The Liu family factory has been making diapers and baby products in the Chinese city of Quanzhou for over 10 years, but in February, for the first time, it started making face masks, as demand soared spectacularly due to the coronavirus outbreak. The business – which employs 100 people in the Southeastern Fujian province – has added two production lines to make up to 200,000 masks a day.
And while the decision was primarily commercial, “encouragement” from the Chinese government – in the form of subsidies, lower taxes, interest-free loans, fast-track approvals for expansion and help to alleviate labour shortages – made the decision an obvious one, said Mr Liu who preferred only to give his family name.
“The government is advocating an expansion in production,” Liu said. “With faster approvals, producers need to prioritise the government’s needs over exports.”
The factory is one of thousands of refitted pop-ups around China making masks and other protective equipment for the first time, part of a massive industrial drive to respond to the spread of the coronavirus. Before the outbreak, China already made about half the world’s supply of masks, at a rate of 20 million units a day. That rose to 116 million as of February 29, according to China’s state planning agency, a mix of disposable and high-end masks like the American-designed N95 model worn by President Xi Jinping on his trip on Tuesday to Wuhan, the epicentre of the outbreak.
This exponential jump is the result of a wartime-like shift in industrial policy, with Beijing directing its powerful state-owned enterprises to lead the nationwide mask-making effort, and the country’s sprawling manufacturing engine following their lead.
“For me, this is the big advantage of China, the speed,” said Thomas Schmitz, president of the China branch of Austrian engineering giant Andritz, which has seen a big uptick in demand for its wet wipe-making machines in recent weeks, also due to the virus. “When you need to run, people know how to run, and this is something which has been lost in other countries since their industrial heydays.”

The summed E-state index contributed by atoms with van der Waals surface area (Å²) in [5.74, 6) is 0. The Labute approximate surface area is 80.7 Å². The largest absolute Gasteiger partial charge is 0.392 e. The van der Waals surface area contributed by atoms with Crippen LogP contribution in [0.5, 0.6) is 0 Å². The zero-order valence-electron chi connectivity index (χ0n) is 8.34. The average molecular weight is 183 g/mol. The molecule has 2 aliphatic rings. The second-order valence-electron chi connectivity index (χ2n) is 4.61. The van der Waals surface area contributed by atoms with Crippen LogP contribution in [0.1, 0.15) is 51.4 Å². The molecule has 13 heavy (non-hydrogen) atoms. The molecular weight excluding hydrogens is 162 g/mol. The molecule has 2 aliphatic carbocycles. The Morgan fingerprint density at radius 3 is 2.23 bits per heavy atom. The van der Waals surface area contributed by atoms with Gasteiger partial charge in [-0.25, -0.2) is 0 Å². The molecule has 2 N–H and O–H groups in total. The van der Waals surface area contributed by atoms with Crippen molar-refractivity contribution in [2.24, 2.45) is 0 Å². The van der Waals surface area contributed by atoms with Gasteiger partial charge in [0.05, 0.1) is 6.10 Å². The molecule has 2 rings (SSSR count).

Chinese oil and gas major Sinopec upped production of mask raw materials such as polypropylene and polyvinyl chloride in January. This week, it set up two production lines in Beijing to produce melt-blown non-woven fabric, intended to make four tonnes of the fabric each day, which can then be used to produce 1.2 million N95 respirators or six million surgical masks a day.
The maker of China’s new J-20 stealth fighter jet, Chengdu Aircraft Industry Group, repurposed part of its factory to design a mask production line, according to local media reports. The Sichuan Daily said 258 of the company’s engineers spent three days fast-tracking development of an assembly line with more than 1,200 components.
More than 2,500 companies in China have reportedly started making masks, among them 700 technology companies including iPhone assembler Foxconn and smartphone makers Xiaomi and Oppo, in an extraordinary mobilisation of resources.
The result resembles “the war effort” in the middle of the last century in the United States and western Europe, but arguably no other nation could undergo such a transformation so quickly today. It is a reminder of what can happen in a centrally-planned economy with a strong manufacturing base, but also brings into sharp focus some of the geopolitical issues which have characterised China’s at-times difficult relationship with the rest of the world, particularly the European Union and the US, over the past couple of years.
China’s dominance in manufacturing has become all the more evident as the rest of the world scrambles to shore up their own dwindling medical supplies, leading many to wonder why the world is so dependent on it for vital supplies.